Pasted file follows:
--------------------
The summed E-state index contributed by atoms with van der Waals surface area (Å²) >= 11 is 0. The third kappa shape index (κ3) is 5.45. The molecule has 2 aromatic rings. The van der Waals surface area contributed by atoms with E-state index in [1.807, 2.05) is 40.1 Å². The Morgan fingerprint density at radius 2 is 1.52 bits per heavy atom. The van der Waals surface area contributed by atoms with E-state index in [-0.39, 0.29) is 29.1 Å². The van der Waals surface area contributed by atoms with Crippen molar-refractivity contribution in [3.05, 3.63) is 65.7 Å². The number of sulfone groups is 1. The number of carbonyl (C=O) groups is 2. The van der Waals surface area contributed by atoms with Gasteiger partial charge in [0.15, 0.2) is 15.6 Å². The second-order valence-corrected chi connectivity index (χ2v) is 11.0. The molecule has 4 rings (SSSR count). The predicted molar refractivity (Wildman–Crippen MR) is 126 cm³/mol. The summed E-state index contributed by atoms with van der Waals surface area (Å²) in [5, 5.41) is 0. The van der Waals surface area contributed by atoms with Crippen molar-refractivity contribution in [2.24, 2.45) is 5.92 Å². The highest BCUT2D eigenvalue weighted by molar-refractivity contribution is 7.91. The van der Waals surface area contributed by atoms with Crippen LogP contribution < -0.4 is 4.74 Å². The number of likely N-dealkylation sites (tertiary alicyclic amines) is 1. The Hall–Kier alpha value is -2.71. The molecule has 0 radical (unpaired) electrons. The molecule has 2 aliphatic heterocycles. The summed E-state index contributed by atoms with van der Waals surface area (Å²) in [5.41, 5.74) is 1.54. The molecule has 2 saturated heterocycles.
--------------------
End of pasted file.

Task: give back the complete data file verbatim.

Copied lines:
The summed E-state index contributed by atoms with van der Waals surface area (Å²) >= 11 is 0. The third kappa shape index (κ3) is 5.45. The molecule has 2 aromatic rings. The van der Waals surface area contributed by atoms with E-state index in [1.807, 2.05) is 40.1 Å². The Morgan fingerprint density at radius 2 is 1.52 bits per heavy atom. The van der Waals surface area contributed by atoms with E-state index in [-0.39, 0.29) is 29.1 Å². The van der Waals surface area contributed by atoms with Crippen molar-refractivity contribution in [3.05, 3.63) is 65.7 Å². The number of sulfone groups is 1. The number of carbonyl (C=O) groups is 2. The van der Waals surface area contributed by atoms with Gasteiger partial charge in [0.15, 0.2) is 15.6 Å². The second-order valence-corrected chi connectivity index (χ2v) is 11.0. The molecule has 4 rings (SSSR count). The predicted molar refractivity (Wildman–Crippen MR) is 126 cm³/mol. The summed E-state index contributed by atoms with van der Waals surface area (Å²) in [5, 5.41) is 0. The van der Waals surface area contributed by atoms with Crippen molar-refractivity contribution in [2.24, 2.45) is 5.92 Å². The highest BCUT2D eigenvalue weighted by molar-refractivity contribution is 7.91. The van der Waals surface area contributed by atoms with Crippen LogP contribution < -0.4 is 4.74 Å². The number of likely N-dealkylation sites (tertiary alicyclic amines) is 1. The Hall–Kier alpha value is -2.71. The molecule has 0 radical (unpaired) electrons. The molecule has 2 aliphatic heterocycles. The summed E-state index contributed by atoms with van der Waals surface area (Å²) in [5.41, 5.74) is 1.54. The molecule has 2 saturated heterocycles.